Faircloth’s displeasure with FIT did not stop the recently christened Florida Institute of Technology from seizing on an opportunity to put its new name to good use. In August, Joe Boyd, chairman of the Harris Corporation and FIT trustee, donated his 39 foot yacht to the fledgling oceanography program. The vessel was promptly re-christened “Miss FIT.” Jay Bain, a twenty-two year old graduate student in the program, declared that Boyd’s 39 foot vessel was “the dream of every oceanography student.”

Claude Kirk’s election in November 1966 as the first Republican Governor of Florida since Reconstruction ended the controversy. Kirk, who never minced words, let it be known that he considered Attorney General Earl Faircloth “one of the great dunces of the world.” Kirk’s opinion of State Comptroller Dickinson was slightly better. Dickinson was “a nice guy who survived by going along.” Kirk made it clear that he was not going to allow a cabinet made up of “throwbacks to the Neanderthal age” direct his administration.

Tom Adams was the exception. Kirk disliked Adams but he respected his political savvy. “Damn you to hell,” Adams recalled Kirk shouting on one occasion as he entered the governor’s office, “at least I know where you stand. That fellow who just left was in here for fifteen minutes. I discovered my leg is all wet because he’s been pissing on it.” With that expression of grudging respect, Kirk declared he agreed with Adams. The fledgling missile college was entitled to the name Florida Institute of Technology. Faircloth and Dickinson’s opposition vanished. Weeks later Keuper received a letter from the state’s attorney general congratulating the school on its new name.

1966 was a year of tremendous change for the missile college. New programs were introduced, student enrollment sky-rocketed, full-time faculty increased, and the campus was transformed as workers started construction on a new facilities. The decision to adopt the name Florida Institute of Technology for the university marked the beginning of a new stage in the university’s development. “We started in 1958,” Keuper observed looking back at the school’s first eight years, “with a handful of technicians who wanted to learn and a handful of learned scientists who wanted to teach. We put the two together, first in borrowed classrooms, finally in our own buildings. People like us, without money, normally don’t go out and start a university.”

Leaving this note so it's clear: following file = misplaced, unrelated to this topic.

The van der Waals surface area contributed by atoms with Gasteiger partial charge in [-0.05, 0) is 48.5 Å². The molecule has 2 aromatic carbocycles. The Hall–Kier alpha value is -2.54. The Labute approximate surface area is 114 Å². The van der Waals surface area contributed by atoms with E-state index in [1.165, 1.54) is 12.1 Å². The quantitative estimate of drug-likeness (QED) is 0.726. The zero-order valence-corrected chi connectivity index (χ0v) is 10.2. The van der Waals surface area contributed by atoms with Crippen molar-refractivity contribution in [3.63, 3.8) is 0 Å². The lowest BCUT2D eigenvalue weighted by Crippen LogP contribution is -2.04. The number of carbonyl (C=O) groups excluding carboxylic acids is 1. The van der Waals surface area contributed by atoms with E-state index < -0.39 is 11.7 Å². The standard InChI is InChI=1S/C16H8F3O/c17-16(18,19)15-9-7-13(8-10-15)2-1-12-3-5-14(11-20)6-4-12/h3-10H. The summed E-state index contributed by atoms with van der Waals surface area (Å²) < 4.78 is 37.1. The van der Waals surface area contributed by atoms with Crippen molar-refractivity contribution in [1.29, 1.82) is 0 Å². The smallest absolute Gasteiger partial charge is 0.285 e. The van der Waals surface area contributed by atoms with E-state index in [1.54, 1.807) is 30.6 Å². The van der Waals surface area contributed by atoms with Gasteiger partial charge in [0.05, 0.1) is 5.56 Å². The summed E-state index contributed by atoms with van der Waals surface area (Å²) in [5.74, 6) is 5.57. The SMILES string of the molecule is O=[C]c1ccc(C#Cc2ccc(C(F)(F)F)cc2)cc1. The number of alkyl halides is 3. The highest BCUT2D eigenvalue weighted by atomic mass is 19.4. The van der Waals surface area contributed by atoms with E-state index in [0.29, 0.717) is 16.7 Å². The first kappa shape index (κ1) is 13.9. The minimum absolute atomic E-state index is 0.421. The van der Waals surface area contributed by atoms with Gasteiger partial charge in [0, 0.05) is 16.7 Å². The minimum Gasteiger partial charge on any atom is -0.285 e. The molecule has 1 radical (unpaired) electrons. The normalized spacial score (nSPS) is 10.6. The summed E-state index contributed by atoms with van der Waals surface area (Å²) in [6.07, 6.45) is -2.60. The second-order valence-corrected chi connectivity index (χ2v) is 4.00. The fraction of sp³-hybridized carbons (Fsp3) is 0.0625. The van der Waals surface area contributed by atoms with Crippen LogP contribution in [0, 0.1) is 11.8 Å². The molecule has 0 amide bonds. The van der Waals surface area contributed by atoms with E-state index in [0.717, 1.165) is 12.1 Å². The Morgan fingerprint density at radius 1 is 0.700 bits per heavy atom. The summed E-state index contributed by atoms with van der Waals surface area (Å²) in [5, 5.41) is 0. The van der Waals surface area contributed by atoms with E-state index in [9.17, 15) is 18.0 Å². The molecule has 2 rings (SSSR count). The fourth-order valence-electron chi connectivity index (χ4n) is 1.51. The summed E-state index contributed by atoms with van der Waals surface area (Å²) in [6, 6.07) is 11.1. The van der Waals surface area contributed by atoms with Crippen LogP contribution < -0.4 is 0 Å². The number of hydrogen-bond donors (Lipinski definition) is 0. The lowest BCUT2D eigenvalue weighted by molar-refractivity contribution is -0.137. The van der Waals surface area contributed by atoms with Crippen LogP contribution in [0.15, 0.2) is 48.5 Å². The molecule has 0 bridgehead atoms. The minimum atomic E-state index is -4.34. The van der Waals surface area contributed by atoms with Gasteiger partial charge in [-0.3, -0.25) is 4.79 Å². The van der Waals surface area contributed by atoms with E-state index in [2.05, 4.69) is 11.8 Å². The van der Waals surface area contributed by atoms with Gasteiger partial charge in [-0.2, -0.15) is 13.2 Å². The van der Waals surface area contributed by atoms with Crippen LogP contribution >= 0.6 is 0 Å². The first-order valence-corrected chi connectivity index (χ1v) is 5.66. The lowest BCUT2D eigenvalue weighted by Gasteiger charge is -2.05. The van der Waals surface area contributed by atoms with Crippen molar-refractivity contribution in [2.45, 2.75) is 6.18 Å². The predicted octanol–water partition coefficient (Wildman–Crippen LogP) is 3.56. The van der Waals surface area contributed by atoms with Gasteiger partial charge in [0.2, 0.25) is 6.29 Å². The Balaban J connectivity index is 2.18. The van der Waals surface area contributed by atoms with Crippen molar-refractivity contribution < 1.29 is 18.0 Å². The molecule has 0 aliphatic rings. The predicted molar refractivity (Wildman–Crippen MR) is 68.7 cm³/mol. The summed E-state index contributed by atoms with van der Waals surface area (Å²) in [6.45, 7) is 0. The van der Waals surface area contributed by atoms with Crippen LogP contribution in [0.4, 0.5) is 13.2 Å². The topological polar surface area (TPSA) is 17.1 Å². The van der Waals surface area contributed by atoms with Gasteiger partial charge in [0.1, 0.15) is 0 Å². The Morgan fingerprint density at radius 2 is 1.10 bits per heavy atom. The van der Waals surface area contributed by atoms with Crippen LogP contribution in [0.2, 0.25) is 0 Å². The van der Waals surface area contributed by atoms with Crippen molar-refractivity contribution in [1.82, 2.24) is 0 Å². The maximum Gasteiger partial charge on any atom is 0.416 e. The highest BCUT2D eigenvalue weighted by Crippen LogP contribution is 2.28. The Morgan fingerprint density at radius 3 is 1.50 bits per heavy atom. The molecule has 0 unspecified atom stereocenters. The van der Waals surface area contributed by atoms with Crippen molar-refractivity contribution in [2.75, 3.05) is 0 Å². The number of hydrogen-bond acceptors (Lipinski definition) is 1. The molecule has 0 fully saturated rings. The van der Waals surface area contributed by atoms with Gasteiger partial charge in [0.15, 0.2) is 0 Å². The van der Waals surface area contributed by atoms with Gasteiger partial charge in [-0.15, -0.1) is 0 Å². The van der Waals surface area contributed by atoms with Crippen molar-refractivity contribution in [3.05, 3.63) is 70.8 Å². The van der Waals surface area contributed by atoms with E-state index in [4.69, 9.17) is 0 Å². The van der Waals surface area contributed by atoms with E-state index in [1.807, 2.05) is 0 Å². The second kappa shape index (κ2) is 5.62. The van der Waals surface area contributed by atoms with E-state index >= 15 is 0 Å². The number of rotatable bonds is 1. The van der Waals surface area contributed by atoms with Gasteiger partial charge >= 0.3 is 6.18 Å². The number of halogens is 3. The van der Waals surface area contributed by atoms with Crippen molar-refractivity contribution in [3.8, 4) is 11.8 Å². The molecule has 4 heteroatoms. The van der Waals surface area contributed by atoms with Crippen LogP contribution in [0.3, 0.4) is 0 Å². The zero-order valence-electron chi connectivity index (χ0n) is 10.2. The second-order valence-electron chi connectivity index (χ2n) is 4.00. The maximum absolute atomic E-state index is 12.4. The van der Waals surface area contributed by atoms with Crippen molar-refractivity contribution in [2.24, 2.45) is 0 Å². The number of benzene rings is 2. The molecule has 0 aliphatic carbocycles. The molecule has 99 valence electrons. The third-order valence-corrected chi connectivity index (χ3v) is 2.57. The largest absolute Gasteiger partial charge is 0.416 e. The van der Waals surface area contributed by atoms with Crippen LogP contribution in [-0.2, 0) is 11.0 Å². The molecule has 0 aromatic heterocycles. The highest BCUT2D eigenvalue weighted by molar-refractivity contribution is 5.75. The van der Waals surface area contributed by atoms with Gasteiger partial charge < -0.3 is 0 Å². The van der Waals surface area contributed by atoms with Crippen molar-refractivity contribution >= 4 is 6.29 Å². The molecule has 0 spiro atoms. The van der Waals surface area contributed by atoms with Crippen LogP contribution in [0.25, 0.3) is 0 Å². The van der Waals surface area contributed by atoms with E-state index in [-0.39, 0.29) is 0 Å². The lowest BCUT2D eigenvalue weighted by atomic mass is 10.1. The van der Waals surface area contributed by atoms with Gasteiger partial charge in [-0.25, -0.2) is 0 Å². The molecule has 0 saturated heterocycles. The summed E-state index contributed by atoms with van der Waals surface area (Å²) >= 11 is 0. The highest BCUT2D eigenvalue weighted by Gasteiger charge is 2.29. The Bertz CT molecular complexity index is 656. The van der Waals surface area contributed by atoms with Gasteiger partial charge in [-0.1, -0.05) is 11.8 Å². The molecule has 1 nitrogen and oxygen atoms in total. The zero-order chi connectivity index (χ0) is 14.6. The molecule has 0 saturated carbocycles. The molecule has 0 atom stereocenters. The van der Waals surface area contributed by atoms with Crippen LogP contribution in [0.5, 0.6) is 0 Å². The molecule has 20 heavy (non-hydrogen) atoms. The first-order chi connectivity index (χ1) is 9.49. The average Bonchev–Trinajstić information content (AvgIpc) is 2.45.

Note: After his retirement from the Navy in 1970, Admiral Odale “Muddy” Waters joined Florida Tech’s faculty.

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Professor Gordon Patterson is a specialist in environmental history, modern European intellectual history (German and Austrian) with an interest in the history of science and technology and Florida history. His research activities focus vector control and the history of mosquito control. He is also known as the official Florida Tech historian.